Man and woman looking at multiple cars trying to make a decision about which to choose.

Consumers habitually seek the middle ground

Unpublished research shows avoiding the extremes is a common approach marketers need to address

A foundation of consumer marketing is the malleable nature of our decision making process. When faced with choice, we’re expected to be rational actors who will study our options and make an on-the-fly decision based on the information available, and the framing of that information.

In a review of published and unpublished research, Stanford’s Itamar Simonson, the University of Florida Warrington’s Aner Sela and UCLA Anderson’s Sanjay Sood suggest a less dynamic process might be at play. They find that the behavioral bias of “extremeness aversion” is an ingrained habit that can influence consumer choice.

Extremeness aversion is the academic term for our human desire to compromise. Dozens of studies have established that when we are presented three options (high-middle-low) we often strike an internal compromise and choose the middle option.

In earlier research that studied the decision making process of twins, Simonson and Sela found that extremeness aversion may in fact be an “inheritable” trait.

This new article, published in the Journal of the Association for Consumer Research, explores other aspects of extremeness aversion that may influence decision making.

The authors share unpublished research conducted by UCLA Anderson’s Aimee Drolet and the University of Chicago’s Reid Hastie that establishes the tendency to seek the middle ground, and the role age plays in extremeness aversion.

Drolet and Hastie gave nearly 200 participants ranging in age from 18 to 90 three different choice exercises: picking tickets to a baseball game (based on row and price), choosing ice cream (based on ratings and fat grams) and deciding which binoculars they preferred (based on magnification and price). In each exercise, participants were given three choices: two extremes (high and low) and the middle ground. Across the three exercises, young adults chose the middle option an average of 41 percent of the time, while the older participants avoided an extreme option nearly 61 percent of the time.

Forthcoming research Simonson conducted with Hebrew University’s Salomon Israel and Ariel Knafo establishes that the aversion kicks in early, and grows with age.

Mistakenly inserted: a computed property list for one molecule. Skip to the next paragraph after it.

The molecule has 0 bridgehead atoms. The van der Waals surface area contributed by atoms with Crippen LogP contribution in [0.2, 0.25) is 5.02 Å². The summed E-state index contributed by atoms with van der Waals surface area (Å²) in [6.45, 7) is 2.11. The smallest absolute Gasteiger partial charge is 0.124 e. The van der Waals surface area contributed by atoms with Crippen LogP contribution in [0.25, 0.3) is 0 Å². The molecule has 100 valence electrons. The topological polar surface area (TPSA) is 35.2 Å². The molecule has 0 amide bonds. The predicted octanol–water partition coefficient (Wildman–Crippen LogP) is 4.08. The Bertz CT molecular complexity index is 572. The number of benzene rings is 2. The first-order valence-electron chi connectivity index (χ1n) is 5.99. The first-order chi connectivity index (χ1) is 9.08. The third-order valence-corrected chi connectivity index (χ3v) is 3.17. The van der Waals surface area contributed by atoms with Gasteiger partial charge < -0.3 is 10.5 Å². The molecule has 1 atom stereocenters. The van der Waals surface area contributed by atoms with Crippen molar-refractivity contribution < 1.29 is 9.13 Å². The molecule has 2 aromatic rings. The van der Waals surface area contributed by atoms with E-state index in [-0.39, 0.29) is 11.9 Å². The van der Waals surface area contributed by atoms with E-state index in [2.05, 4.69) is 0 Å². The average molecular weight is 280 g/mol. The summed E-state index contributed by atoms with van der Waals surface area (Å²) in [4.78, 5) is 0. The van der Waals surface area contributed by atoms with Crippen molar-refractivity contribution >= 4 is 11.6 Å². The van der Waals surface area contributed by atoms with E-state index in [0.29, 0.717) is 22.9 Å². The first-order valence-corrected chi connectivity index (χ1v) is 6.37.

Simonson, Israel and Knafo created a video game appropriate for 7–9 year olds that embedded four choice exercises presenting the children with the three-option model of high/middle/low. Participants between the ages of 7 and 8 on average chose the middle option in two of the four tests. Participants just a year older (between 8 and 9) chose the middle ground 2.5 times on average.

Separate research conducted by Drolet and colleagues also finds that people who have an ingrained preference for moderation in their life also tend to choose the middle road in three-part choice experiments.

Although the research presented by Simonson, Sela and Sood shows a predisposition to lean on the middle ground when faced with a choice, the authors do not believe that extremeness aversion will dominate a consumer’s decision making process. They conclude that the predisposition to avoid extremes can be overcome, especially as people with the habit may not even be aware of it, or comfortable abiding it once made aware.

“A preference-construction habit to avoid extreme options is likely to be seen as a weakness and inconsistent with a person’s self- and other-image as a decision maker in certain cultural contexts,” they write.

Marketers who can clarify the choice set with clear information may be in a position to sway consumer behavior past any habit to avoid an extreme.

Simonson, I., Sela, A., & Sood, S. (2017). Preference-construction habits: The case of extremeness aversion. Journal of the Association for Consumer Research, 2(3). doi: 10.1086/695340

This story was originally published by UCLA Anderson School of Management in the UCLA Anderson Review.